After six testing days beneath the Qatari sun, Niki Terpstra was crowned 2015’s Tour of Qatar Champion, successfully defending his title of 2014 when taking the lead with a barnstorming time trial victory on the third day. Organisers assembled an impressive cast of riders from the upper echelons of cycling; echelons which would immediately become the daily worry for riders. Seemingly endless strips of silky tarmac bisected an equally infinite desert, assuring the peloton of zero protection once the chaos inducing crosswinds stirred. Rainbows of riders soon stretched diagonally across the road in sequence, seeking shelter off the shoulder of the next man. Repeating this frantic battle every day drained the legs of the pure sprinters and saw general classification prospects lose time with ease; the message for those wishing to take home a stage win or jersey was simple – stay out of trouble. After a race as tiring mentally as it was physically, who were the winners and losers of the Tour of Qatar 2015?
Niki Terpstra defended his title from last year thanks to a terrific individual time trial performance and plenty of guile to survive the chaotic days surfing echelons. His win makes it 8 overall victories for Quick Step sponsored teams in the last 10 editions of the Tour of Qatar, a race which has only been running since 2002. Ensuring he finished with the main contenders for the most part, the Dutchman pulled an upset when beating both Fabian Cancellara and Bradley Wiggins against the clock on Stage 3. Having gained the leader’s jersey, the main threat was the sudden purple patch Alexander Kristoff found himself in; taking time bonuses to reduce Terpstra’s lead to 11 seconds before the final day’s criterium. Unfortunately for the tough Norwegian, the sheer pace of the city centre race proved too unrelenting, eventually blunting any hope of stealing the overall victory from Terpstra in dramatic fashion.
The man who truly grabbed the race by the horns was Alexander Kristoff, leaving Qatar with three stage victories and a big statement to those who will face him in the Spring Classics soon. When everyone else would rather be sitting at home watching the racing, Kristoff has a knack for making the most of the least ‘bike friendly’ weather you find on the WorldTour. After taking Milan-San Remo in the face of 294km’s worth of icy rain and now finding three victories in the midst of the crosswind carved sandstorms; the Norwegian’s herculean achievements assure him the title of ‘Hard Man’ yet again.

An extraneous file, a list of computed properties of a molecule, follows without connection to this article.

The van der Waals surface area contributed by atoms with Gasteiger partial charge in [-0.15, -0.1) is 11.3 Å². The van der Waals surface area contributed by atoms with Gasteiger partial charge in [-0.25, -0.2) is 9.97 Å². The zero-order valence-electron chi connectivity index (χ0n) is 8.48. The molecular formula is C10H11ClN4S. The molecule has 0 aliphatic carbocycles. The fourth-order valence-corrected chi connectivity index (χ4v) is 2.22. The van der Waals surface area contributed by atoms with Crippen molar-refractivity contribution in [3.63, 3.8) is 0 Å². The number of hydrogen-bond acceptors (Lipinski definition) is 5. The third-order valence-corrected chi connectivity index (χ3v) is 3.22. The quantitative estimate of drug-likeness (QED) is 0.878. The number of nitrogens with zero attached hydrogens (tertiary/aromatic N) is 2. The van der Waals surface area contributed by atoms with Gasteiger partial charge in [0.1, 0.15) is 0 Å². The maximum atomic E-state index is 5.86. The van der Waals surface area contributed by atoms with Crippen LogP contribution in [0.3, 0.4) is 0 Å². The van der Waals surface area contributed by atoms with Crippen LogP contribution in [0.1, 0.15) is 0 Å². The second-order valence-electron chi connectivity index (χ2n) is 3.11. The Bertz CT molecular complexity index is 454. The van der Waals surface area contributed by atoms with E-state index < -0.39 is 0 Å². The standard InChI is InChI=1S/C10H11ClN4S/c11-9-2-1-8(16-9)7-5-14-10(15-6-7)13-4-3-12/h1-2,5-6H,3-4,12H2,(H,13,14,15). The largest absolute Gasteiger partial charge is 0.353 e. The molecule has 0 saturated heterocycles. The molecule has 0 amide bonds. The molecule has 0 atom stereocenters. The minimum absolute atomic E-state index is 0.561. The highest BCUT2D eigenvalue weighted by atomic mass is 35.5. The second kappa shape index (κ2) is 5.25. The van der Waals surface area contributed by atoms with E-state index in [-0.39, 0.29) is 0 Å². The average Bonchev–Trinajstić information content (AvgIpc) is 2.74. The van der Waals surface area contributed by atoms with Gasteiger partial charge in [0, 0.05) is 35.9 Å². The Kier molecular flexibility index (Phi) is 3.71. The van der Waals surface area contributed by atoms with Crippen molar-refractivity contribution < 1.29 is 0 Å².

Peter Sagan finds himself stuck in no man’s land often when facing the final kilometres of a race; not fast enough for the pure sprinters and not strong enough in the classics thus far. Riding Qatar will have instilled greater confidence (if even possible) to Sagan that he is finding form once again however. Over the six stages (excluding Stage 3’s ITT) of Qatar, Peter Sagan finished 4th, 4th, 2nd, 2nd and 4th; another example of the consistency which secured him the green jersey at 2014’s Le Tour despite no wins. Sadly a win did elude him during his time in Qatar too, but by displaying such strength and opportunism like Alexander Kristoff in the midst of treacherous conditions, it would be wise to pencil Peter Sagan in for his first Classics win this year.